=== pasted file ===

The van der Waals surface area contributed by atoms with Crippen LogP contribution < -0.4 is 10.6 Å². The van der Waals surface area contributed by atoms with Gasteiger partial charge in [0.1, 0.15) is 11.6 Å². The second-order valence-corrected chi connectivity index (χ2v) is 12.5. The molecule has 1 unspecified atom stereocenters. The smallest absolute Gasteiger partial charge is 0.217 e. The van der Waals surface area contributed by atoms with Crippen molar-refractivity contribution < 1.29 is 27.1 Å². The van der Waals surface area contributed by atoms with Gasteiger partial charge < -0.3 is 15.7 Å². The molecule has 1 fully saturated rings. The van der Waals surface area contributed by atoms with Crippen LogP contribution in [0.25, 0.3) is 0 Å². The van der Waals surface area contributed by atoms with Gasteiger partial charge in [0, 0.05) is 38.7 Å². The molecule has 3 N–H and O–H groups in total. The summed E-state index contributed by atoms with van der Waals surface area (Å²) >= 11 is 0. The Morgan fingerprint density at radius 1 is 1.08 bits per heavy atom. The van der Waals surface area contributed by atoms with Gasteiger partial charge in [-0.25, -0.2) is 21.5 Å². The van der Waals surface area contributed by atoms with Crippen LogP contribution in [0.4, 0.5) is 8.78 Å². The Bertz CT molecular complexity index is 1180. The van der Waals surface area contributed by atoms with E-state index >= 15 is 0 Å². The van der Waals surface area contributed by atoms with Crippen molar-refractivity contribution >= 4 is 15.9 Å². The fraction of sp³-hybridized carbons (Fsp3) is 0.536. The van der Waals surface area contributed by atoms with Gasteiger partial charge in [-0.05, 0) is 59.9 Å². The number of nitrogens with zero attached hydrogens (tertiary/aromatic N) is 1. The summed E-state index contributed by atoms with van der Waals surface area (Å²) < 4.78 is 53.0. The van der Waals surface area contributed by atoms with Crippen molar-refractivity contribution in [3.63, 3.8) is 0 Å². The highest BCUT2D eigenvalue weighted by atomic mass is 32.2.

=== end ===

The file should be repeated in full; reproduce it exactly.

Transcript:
The van der Waals surface area contributed by atoms with Crippen LogP contribution < -0.4 is 10.6 Å². The van der Waals surface area contributed by atoms with Gasteiger partial charge in [0.1, 0.15) is 11.6 Å². The second-order valence-corrected chi connectivity index (χ2v) is 12.5. The molecule has 1 unspecified atom stereocenters. The smallest absolute Gasteiger partial charge is 0.217 e. The van der Waals surface area contributed by atoms with Crippen molar-refractivity contribution < 1.29 is 27.1 Å². The van der Waals surface area contributed by atoms with Gasteiger partial charge < -0.3 is 15.7 Å². The molecule has 1 fully saturated rings. The van der Waals surface area contributed by atoms with Crippen LogP contribution in [0.25, 0.3) is 0 Å². The van der Waals surface area contributed by atoms with Gasteiger partial charge in [0, 0.05) is 38.7 Å². The molecule has 3 N–H and O–H groups in total. The summed E-state index contributed by atoms with van der Waals surface area (Å²) >= 11 is 0. The Morgan fingerprint density at radius 1 is 1.08 bits per heavy atom. The van der Waals surface area contributed by atoms with Gasteiger partial charge in [-0.25, -0.2) is 21.5 Å². The van der Waals surface area contributed by atoms with Crippen LogP contribution in [0.4, 0.5) is 8.78 Å². The Bertz CT molecular complexity index is 1180. The van der Waals surface area contributed by atoms with E-state index >= 15 is 0 Å². The van der Waals surface area contributed by atoms with Crippen molar-refractivity contribution >= 4 is 15.9 Å². The fraction of sp³-hybridized carbons (Fsp3) is 0.536. The van der Waals surface area contributed by atoms with Gasteiger partial charge in [-0.05, 0) is 59.9 Å². The number of nitrogens with zero attached hydrogens (tertiary/aromatic N) is 1. The summed E-state index contributed by atoms with van der Waals surface area (Å²) < 4.78 is 53.0. The van der Waals surface area contributed by atoms with Crippen molar-refractivity contribution in [3.63, 3.8) is 0 Å². The highest BCUT2D eigenvalue weighted by atomic mass is 32.2.